In the same batch of documents is an account book. We have a fair number of those at the Society from the mid-1800s on, usually a purchased, blank book that a person used to keep track of receipts, expenses, debts, wages or important facts. The 1783 Tenney book is different, however, because it wasn’t a bound volume. Instead, someone had taken paper, stitched it by hand and folded it several times, creating a custom book in which to jot down significant details.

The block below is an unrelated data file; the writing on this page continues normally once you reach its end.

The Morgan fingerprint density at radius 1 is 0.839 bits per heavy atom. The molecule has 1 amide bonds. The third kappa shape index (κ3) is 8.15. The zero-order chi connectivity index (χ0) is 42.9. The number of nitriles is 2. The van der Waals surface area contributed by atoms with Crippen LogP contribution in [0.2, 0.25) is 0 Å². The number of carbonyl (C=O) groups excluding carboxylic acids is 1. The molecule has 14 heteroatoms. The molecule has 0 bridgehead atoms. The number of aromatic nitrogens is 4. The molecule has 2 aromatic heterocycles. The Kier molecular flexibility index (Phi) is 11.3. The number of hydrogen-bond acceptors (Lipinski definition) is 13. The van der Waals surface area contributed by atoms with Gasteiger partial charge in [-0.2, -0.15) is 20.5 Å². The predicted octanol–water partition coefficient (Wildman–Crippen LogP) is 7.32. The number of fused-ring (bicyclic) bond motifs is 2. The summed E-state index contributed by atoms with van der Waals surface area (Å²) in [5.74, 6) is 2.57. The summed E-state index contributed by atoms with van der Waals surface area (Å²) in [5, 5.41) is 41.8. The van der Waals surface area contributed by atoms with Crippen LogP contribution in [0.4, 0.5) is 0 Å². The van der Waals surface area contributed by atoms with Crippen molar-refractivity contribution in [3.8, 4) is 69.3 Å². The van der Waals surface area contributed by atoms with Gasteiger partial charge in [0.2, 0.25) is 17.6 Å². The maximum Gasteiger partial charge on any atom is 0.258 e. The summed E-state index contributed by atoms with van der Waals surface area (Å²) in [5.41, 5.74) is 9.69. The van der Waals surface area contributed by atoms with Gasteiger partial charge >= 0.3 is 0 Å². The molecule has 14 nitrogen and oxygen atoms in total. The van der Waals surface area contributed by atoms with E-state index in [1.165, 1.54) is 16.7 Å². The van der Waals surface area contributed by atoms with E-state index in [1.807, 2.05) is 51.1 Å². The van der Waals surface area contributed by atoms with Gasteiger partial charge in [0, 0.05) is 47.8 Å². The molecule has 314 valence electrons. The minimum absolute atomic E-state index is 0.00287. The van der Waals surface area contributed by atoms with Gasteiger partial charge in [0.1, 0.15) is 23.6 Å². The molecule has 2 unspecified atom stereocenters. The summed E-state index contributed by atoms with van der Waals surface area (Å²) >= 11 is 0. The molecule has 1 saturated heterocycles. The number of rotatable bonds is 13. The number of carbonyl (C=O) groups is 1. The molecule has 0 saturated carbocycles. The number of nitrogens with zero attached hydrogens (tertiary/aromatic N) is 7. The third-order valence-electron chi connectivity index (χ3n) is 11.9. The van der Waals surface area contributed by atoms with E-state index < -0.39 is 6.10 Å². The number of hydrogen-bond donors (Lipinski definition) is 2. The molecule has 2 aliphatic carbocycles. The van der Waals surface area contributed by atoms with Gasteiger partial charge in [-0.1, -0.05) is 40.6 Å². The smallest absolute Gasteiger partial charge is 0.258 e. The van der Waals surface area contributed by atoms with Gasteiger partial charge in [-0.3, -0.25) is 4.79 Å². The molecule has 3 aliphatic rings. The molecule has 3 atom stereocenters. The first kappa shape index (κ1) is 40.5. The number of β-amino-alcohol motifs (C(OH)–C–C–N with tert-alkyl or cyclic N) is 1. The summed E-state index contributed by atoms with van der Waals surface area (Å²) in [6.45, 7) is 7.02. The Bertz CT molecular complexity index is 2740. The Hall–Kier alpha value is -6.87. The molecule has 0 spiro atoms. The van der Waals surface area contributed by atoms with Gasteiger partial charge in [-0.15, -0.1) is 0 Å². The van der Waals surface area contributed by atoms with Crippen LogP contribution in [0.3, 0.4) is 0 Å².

Little discoveries can jolt us out of the present to think more deeply about the people whose items we are handling. In this case, seeing threads holding together fragile papers made us think of the person wielding the needle, someone who needed to preserve valuable documents and had to make do with what was available. The person's mission was accomplished; the deed, the account book, and the stitching have survived, probably much longer than the owner ever envisioned.